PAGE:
Beautiful beaches, rolling countryside, soaring mountains and vibrant cities – Britons really are lucky to have so much at their fingertips. Summer is just around the corner, and the many millions of us dreaming of a holiday on home soil this year now have a choice to make. A seaside retreat in Cornwall or Norfolk?
The north is often associated with wild landscapes and industrial cities, and though the former can be beautiful if breezy, and the latter re-energised with start-ups and a cool arts scene, the region may not be everyone’s first choice for a relaxing spa break. Think again! Spa breaks in the north of England are there
The sound of lapping waves on the shoreline, huddles of children giggling as they hunt for sea life in the harbour and the smell of fresh seafood in the air – Great Britain is blessed with a vast and beautiful coastline, along which are dotted an abundance of quintessential seaside villages. With summer 2021 set to be
Summer holidays require choices: lazy or active; seaside or city; chic or wholesome; cultural or camp. And if you’re just having the one trip after quite a spell of delayed gratification, it’s desirable to tick more than one box for the summer splurge. But where to go? Italian charm is legendary. Moules frites by the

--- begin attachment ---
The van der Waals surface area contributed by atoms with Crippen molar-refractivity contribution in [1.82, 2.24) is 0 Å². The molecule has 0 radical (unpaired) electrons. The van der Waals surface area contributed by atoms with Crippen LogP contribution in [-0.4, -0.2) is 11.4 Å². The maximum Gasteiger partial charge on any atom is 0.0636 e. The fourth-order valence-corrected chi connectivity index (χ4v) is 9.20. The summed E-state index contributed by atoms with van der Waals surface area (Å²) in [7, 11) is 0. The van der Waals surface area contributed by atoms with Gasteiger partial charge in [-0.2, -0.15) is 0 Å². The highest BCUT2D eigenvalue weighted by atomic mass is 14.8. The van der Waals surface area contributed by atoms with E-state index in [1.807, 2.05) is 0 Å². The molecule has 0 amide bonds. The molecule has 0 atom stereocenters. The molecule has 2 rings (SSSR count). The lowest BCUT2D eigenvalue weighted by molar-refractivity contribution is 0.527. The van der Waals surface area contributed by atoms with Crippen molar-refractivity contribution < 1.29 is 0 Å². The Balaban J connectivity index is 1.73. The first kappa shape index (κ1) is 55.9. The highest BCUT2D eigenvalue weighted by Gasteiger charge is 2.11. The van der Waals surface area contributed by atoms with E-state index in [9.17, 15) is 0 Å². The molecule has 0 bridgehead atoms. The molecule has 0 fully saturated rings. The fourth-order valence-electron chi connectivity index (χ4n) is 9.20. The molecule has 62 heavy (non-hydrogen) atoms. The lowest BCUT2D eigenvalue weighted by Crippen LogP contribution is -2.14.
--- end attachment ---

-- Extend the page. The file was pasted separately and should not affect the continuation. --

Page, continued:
There’s nothing better than the feeling of stumbling across a secluded beach – especially during a summer heatwave, when you know the majority of Britain’s sandy shores will be packed with daytrippers. Whether you want to relax with a book in hand between genteel dips in the sea, or gather for a proper picnic with friends
“Pomskizillious and gromphiberous,” was how Edward Lear described the little Maltese island of Gozo, “because no other words can describe its magnificence”. Malta’s little sister, just a few kilometres away across glittering blue waters, Gozo is 14x7km, dotted with flat topped hills and surrounded by impressive cliffs and pretty bays. It packs a lot into
Britain is home to some exemplary beaches. And with the sun finally shining, it’s time to start planning a day at the beach. To help you pick the best stretch of sand to visit this summer, we asked our experts to recommend their favourite beaches around the country. Some of the nominations are deservedly popular
Let’s face it: hiring a car adds a serious complication to your holiday. Firstly there’s the stress of hurtling along motorways and creeping up perilous hills on the “wrong” side of the road, in an unfamiliar vehicle. Then that second glass of a zingy albariño is suddenly out of the question. Finally there’s that nagging
Scholars have flocked to Oxford since the 13th century when the first of its 39 university colleges were established. As you wander down its cobbled backstreets lined with medieval halls and ornate chapels, the weight of academic achievement seems to seep from the walls. History has a very conspicuous presence here, whether you walk in
Why would anybody go on a cruise, especially with Covid to contend with? At the start of the pandemic I wrote a detailed account of how one luxury vessel, the Diamond Princess, cruising Asia, became known as “the Corona plague ship” after there were nearly 700 cases on-board, leaving passengers then staff quarantined on-board for